Fluorescent dyes are also suitable for detecting nucleic acids. For example, ethidium bromide is an intercalating agent that displays increased fluorescence when bound to double stranded DNA rather than when in free solution. Ethidium bromide can be used to detect both single and double stranded nucleic acids, although the affinity of ethidium bromide for single stranded nucleic acid is relatively low. Ethidium bromide is routinely used to detect nucleic acids following gel electrophoresis.

The intercalating agent useful for DNA binding or detecting nucleic acids is an agent or moiety capable of insertion between stacked base pairs in the nucleic acid double helix. Intercalating agents such as ethidium homodimer and ethidium bromide fluoresce more intensely when intercalated into double stranded DNA than when bound to single stranded DNA, RNA, or in solution.

Conventional electroconductive threading intercalators have a structure comprising a core portion of a naphthalene-diimide cyclic group, a pair of linker portions each of which is attached to each of the two ends of the core portion, and a pair of electroconductive ferrocene moieties each of which is attached to the other end of each linker. The ferrocene moiety has an oxidation-reduction activity and a conjugated system in which electrons freely move. Makino et al. in U.S. Pat. No. 6,368,807 teach an improved electrochemical detection procedure at a low electric potential applied to the electrode using an improved electroconductive threading intercalator compound.

Over the last decade, studies using rhodium intercalators containing phenanthrenequinone-diimine (phi) ligands displayed tight DNA binding by preferential intercalation, some with affinities and specificities approaching DNA-binding proteins as taught by Barton et al. in U.S. Pat. No. 6,221,586.

Gjerde, et al., in U.S. Pat. No. 6,210,885 describes reversible DNA-binding dyes as useful to enhance the detection of double stranded DNA. The term “reversible DNA-binding dye” is used to include DNA intercalator dyes and DNA groove binding dyes. As defined, a “DNA intercalator dye” is a generally planar, aromatic, ring-shaped chromophore molecule which binds to DNA in a reversible, non-covalent fashion, by insertion between the base pairs of the double helix. The term “DNA groove binding dye” is defined herein to mean those chromophore molecules which reversibly bind by direct interaction with the edges of base pairs in either of the grooves (major or minor) of nucleic acids. These dyes are included in the group comprising non-intercalative DNA binding agents. Non-limiting examples of DNA groove binding dyes include Netropsin (N′-(2-amidinoethyl)-4-(2-guanidinoacetamido)-1,1′-dimethyl-N,4-′-bi[pyrrole-2-carboxamide]) (Sigma), Hoechst dye no. 33258 (Bisbenzimide, B-2261, Sigma), Hoechst dye no. 33342, (Bisbenzimide, B2261, Sigma), and Hoechst dye no. 2495 (Benzoxanthene yellow, B-9761, Sigma). Preferred reversible DNA-binding dyes in the present invention include fluorescent dyes. Non-limiting examples of reversible DNA-binding dyes include PICO GREEN (P-7581, Molecular Probes), ethidium bromide (E-8751, Sigma), propidium iodide (P-4170, Sigma), Acridine orange (A-6014, Sigma), 7-aminoactinomycin D (A-1310, Molecular Probes), cyanine dyes (e.g., TOTO, YOYO, BOBO, and POPO), SYTO, SYBR Green I, SYBR Green II, SYBR DX, OliGreen, CyQuant GR, SYTOX Green, SYTO9, SYTO10, SYTO17, SYBR14, FUN-1, DEAD Red, Hexidium Iodide, Dihydroethidium, Ethidium Homodimer, 9-Amino-6-Chloro-2-Methoxyacridine, DAPI, DIPI, Indole dye, Imidazole dye, Actinomycin D, Hydroxystilbamidine, and LDS 751. Numerous reversible DNA-binding dyes are described in Handbook of Fluorescent Probes and Research Chemicals, Ch. 8.1 (1997) (Molecular Probes, Inc.); European Patent Application No. EP 0 634 640 A1; Canadian Patent No. CA 2,119,126; and in the following U.S. Pat. Nos. 5,410,030; 5,321,130; 5,432,134; 5,445,946; 4,716,905 (which publications are incorporated by reference herein).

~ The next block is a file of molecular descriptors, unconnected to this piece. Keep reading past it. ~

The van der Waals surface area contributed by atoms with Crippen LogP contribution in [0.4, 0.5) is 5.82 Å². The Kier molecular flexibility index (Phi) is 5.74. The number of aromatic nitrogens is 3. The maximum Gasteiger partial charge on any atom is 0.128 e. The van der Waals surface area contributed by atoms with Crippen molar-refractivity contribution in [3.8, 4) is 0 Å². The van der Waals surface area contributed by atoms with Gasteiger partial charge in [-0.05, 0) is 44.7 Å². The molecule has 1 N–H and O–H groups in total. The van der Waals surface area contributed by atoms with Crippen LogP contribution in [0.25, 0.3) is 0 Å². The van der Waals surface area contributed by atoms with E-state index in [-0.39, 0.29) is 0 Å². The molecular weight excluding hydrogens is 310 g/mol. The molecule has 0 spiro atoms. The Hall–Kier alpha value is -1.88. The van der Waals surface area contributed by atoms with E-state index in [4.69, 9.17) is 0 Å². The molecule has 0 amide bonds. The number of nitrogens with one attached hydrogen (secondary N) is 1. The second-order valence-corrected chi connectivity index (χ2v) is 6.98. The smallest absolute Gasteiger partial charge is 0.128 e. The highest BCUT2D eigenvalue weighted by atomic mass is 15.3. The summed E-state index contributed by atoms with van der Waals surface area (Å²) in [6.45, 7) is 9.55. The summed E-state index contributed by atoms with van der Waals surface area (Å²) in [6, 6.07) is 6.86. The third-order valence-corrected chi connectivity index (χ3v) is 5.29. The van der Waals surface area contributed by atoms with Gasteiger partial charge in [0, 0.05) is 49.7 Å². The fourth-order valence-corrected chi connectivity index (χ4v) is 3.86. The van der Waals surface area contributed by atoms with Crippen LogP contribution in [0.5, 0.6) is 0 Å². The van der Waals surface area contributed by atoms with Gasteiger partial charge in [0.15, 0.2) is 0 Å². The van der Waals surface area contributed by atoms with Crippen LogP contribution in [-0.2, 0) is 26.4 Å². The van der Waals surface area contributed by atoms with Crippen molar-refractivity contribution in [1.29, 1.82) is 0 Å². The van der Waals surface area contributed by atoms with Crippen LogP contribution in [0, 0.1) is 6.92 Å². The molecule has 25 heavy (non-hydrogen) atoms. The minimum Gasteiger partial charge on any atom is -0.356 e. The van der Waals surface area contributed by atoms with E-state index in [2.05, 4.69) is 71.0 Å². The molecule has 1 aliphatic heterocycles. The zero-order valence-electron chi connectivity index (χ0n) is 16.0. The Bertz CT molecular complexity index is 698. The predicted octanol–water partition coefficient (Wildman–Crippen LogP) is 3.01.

Intercalators according to Acevedo, et al., U.S. Pat. No. 6,060,592, generally include non-carcinogenic, polycyclic aromatic hydrocarbons or heterocyclic moieties capable of intercalating between base pairs formed by a hybrid oligonucleotide/RNA target sequence duplex. Intercalators can include naphthalene, anthracene, phenanthrene, benzonaphthalene, fluorene, carbazole, acridine, pyrene, anthraquinone, quinoline, phenylquinoline, xanthene or 2,7-diazaanthracene groups. Other intercalators believed to be useful are described by Denny, Anti-Cancer Drug Design 1989, 4, 241. Another intercalator is the ligand 6-[[[9-[[6-(4-nitrobenzamido)hexyl]amino]acridin-4-yl]carbonyl]-amino]hex-anoylpentafluorophenyl ester.